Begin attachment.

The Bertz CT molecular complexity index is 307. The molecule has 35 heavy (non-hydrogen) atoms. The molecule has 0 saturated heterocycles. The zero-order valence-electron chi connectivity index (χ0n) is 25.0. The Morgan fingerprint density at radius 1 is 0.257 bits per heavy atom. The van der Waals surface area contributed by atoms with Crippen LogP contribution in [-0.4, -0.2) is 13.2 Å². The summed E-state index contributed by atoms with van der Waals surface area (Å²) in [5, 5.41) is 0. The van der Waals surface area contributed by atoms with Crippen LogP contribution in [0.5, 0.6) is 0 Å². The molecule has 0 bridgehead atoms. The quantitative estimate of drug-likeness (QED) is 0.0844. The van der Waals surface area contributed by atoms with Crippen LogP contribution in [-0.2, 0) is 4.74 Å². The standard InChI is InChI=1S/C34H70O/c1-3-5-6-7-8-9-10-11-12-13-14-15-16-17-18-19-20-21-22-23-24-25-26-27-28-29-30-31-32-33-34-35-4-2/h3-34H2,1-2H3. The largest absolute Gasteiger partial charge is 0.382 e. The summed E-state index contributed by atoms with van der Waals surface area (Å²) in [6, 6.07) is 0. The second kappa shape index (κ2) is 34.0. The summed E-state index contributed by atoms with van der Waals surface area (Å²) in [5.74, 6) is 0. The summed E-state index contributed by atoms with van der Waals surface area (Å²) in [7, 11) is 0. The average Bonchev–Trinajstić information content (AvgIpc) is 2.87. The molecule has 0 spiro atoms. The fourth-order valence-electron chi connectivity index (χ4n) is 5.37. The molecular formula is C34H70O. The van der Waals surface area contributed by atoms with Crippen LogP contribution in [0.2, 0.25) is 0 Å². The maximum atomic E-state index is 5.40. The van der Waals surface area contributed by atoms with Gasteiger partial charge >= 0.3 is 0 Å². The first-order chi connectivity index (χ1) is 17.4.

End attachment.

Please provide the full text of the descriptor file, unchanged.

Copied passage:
The Bertz CT molecular complexity index is 307. The molecule has 35 heavy (non-hydrogen) atoms. The molecule has 0 saturated heterocycles. The zero-order valence-electron chi connectivity index (χ0n) is 25.0. The Morgan fingerprint density at radius 1 is 0.257 bits per heavy atom. The van der Waals surface area contributed by atoms with Crippen LogP contribution in [-0.4, -0.2) is 13.2 Å². The summed E-state index contributed by atoms with van der Waals surface area (Å²) in [5, 5.41) is 0. The van der Waals surface area contributed by atoms with Crippen LogP contribution in [0.5, 0.6) is 0 Å². The molecule has 0 bridgehead atoms. The quantitative estimate of drug-likeness (QED) is 0.0844. The van der Waals surface area contributed by atoms with Crippen LogP contribution in [-0.2, 0) is 4.74 Å². The standard InChI is InChI=1S/C34H70O/c1-3-5-6-7-8-9-10-11-12-13-14-15-16-17-18-19-20-21-22-23-24-25-26-27-28-29-30-31-32-33-34-35-4-2/h3-34H2,1-2H3. The largest absolute Gasteiger partial charge is 0.382 e. The summed E-state index contributed by atoms with van der Waals surface area (Å²) in [6, 6.07) is 0. The second kappa shape index (κ2) is 34.0. The summed E-state index contributed by atoms with van der Waals surface area (Å²) in [5.74, 6) is 0. The summed E-state index contributed by atoms with van der Waals surface area (Å²) in [7, 11) is 0. The average Bonchev–Trinajstić information content (AvgIpc) is 2.87. The molecule has 0 spiro atoms. The fourth-order valence-electron chi connectivity index (χ4n) is 5.37. The molecular formula is C34H70O. The van der Waals surface area contributed by atoms with Crippen LogP contribution in [0.2, 0.25) is 0 Å². The maximum atomic E-state index is 5.40. The van der Waals surface area contributed by atoms with Gasteiger partial charge >= 0.3 is 0 Å². The first-order chi connectivity index (χ1) is 17.4.